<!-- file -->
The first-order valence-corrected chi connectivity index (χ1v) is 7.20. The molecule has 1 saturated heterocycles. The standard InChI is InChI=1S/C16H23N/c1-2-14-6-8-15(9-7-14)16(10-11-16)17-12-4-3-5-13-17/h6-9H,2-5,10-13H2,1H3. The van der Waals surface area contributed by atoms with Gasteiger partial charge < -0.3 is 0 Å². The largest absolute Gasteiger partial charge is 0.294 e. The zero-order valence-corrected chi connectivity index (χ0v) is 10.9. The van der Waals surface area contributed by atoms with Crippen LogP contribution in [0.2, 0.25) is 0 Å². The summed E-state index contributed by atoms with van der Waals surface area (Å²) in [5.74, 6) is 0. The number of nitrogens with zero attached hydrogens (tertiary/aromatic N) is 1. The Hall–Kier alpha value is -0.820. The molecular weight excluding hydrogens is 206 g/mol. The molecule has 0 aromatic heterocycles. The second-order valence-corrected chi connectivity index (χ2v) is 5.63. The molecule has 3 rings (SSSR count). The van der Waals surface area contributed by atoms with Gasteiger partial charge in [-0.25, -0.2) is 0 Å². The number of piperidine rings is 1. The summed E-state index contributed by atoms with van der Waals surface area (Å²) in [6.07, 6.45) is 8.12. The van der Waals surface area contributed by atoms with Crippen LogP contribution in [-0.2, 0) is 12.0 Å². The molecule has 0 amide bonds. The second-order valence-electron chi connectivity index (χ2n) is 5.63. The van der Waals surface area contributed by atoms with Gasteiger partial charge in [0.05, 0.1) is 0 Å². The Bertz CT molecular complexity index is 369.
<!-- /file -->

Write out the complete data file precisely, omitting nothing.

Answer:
The first-order valence-corrected chi connectivity index (χ1v) is 7.20. The molecule has 1 saturated heterocycles. The standard InChI is InChI=1S/C16H23N/c1-2-14-6-8-15(9-7-14)16(10-11-16)17-12-4-3-5-13-17/h6-9H,2-5,10-13H2,1H3. The van der Waals surface area contributed by atoms with Gasteiger partial charge < -0.3 is 0 Å². The largest absolute Gasteiger partial charge is 0.294 e. The zero-order valence-corrected chi connectivity index (χ0v) is 10.9. The van der Waals surface area contributed by atoms with Crippen LogP contribution in [0.2, 0.25) is 0 Å². The summed E-state index contributed by atoms with van der Waals surface area (Å²) in [5.74, 6) is 0. The number of nitrogens with zero attached hydrogens (tertiary/aromatic N) is 1. The Hall–Kier alpha value is -0.820. The molecular weight excluding hydrogens is 206 g/mol. The molecule has 0 aromatic heterocycles. The second-order valence-corrected chi connectivity index (χ2v) is 5.63. The molecule has 3 rings (SSSR count). The van der Waals surface area contributed by atoms with Gasteiger partial charge in [-0.25, -0.2) is 0 Å². The number of piperidine rings is 1. The summed E-state index contributed by atoms with van der Waals surface area (Å²) in [6.07, 6.45) is 8.12. The van der Waals surface area contributed by atoms with Crippen LogP contribution in [-0.2, 0) is 12.0 Å². The molecule has 0 amide bonds. The second-order valence-electron chi connectivity index (χ2n) is 5.63. The van der Waals surface area contributed by atoms with Gasteiger partial charge in [0.05, 0.1) is 0 Å². The Bertz CT molecular complexity index is 369.